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Brooklyn townhouse owners fight back against $1,000 front stoop tax

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Extra large stoops in Boerum Hill come at an extra large cost

State Street’s 14 Townhouses
Image via Rogers Marvel Architects

You could be forgiven for thinking that the price of your Brooklyn townhouse would include unmitigated access to your own front stoop, but according to the New York Post, that’s not always the case.

The paper explains the legal drama unfolding in Boerum Hill, where 34 property owners—many of whom live in the neighborhood’s 14 Townhouses—say they’re being charged “more than $1,000 a year just to use the steps leading up to their homes.”

And they’re not wrong: When the residents bought those modern townhouses on the north side of State Street between Hoyt and Smith streets, their contracts included an what they’re now calling an “‘illegal’ side deal between the developer and the city.”

The Post explains:

The agreement allowed the builder to extend the homes’ stairways 6 feet 3 inches beyond the property line and onto the city-owned sidewalk, jacking up the sale price.

In exchange, the city would receive a special annual tax — paid by the residents.

The tax, which rises bit by bit every year, means the homeowners are essentially “renting” the space where their stoops are.

And because it’s part of a “revocable consent agreement,” the city could theoretically demolish the steps at any time, leaving home owners marooned in their own homes.

In 2015, the homeowners sued the city, arguing that the agreement is illegal, and the city “should be allowed to enter into such arrangements only for temporary structures” (i.e., scaffolding, not steps).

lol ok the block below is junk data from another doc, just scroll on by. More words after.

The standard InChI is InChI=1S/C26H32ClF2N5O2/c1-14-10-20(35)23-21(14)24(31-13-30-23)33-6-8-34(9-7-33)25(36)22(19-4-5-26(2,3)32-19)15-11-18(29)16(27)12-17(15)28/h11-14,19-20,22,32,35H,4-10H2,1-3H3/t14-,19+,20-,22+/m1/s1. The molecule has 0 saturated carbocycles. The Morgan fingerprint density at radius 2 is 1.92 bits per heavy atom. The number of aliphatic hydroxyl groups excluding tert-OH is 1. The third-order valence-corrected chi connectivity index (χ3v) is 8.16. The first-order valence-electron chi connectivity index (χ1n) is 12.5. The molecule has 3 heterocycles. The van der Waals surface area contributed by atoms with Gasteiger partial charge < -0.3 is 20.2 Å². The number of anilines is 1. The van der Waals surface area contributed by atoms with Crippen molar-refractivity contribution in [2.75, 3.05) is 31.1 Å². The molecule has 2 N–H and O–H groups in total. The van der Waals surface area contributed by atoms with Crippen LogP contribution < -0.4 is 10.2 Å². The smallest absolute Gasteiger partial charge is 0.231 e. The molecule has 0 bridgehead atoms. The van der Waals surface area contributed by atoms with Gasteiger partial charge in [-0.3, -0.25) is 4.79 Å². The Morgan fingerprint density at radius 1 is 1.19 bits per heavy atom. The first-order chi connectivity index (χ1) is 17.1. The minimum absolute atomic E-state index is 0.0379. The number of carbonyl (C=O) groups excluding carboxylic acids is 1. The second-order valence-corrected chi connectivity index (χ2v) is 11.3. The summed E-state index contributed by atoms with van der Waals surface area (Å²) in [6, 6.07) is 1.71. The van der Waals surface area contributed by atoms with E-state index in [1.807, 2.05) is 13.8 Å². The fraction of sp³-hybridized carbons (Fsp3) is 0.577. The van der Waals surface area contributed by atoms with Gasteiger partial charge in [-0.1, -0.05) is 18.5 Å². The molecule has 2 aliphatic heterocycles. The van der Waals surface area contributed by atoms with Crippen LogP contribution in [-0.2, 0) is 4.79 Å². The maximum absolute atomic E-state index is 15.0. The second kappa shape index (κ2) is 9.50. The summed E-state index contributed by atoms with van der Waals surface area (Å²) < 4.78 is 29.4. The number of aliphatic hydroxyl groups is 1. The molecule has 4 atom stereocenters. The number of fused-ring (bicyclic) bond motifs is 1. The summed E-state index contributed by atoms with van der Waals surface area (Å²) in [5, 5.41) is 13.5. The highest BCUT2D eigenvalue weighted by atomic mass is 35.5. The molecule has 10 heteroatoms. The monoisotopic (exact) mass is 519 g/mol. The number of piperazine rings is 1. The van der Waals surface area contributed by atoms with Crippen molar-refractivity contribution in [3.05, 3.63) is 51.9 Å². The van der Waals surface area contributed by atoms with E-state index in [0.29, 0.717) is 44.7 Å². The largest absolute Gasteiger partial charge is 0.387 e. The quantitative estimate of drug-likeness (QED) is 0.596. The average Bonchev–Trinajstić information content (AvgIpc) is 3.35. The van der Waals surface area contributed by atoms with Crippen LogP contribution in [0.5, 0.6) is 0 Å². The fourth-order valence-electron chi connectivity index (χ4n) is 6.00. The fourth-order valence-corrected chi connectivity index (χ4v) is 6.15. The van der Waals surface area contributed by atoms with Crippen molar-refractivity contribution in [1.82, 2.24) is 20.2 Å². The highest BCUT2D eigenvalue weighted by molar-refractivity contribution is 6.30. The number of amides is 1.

But the city begged to differ. In response, the city’s lawyer argued that the residents should have known about the agreement before moving in since it was in their contracts (and, to be fair, many acknowledge that they did), and that HS Development Partners, the developer of the homes, only made the deal to “maximize petitioners’ living space.”

“It’s one of those weird, bureaucratic things that doesn’t make sense,’’ said resident Luke Gunnell, who pays the city Department of Transportation $1,154 every year in exchange for the use of his stoop. (The bills go to the DOT, since the issue involves sidewalks.)

Unfortunately for the homeowners, it made plenty of sense to the Manhattan supreme court judge presiding over the case — or at least, enough sense to rule in the city’s favor, arguing that it “acted within its discretion.”

“The city enters into hundreds of these ‘revocable consent’ agreements to facilitate the construction of housing,” a city Law Department rep told the Post. “Over the last several decades, the city has revoked less than a handful.” So that’s...reassuring?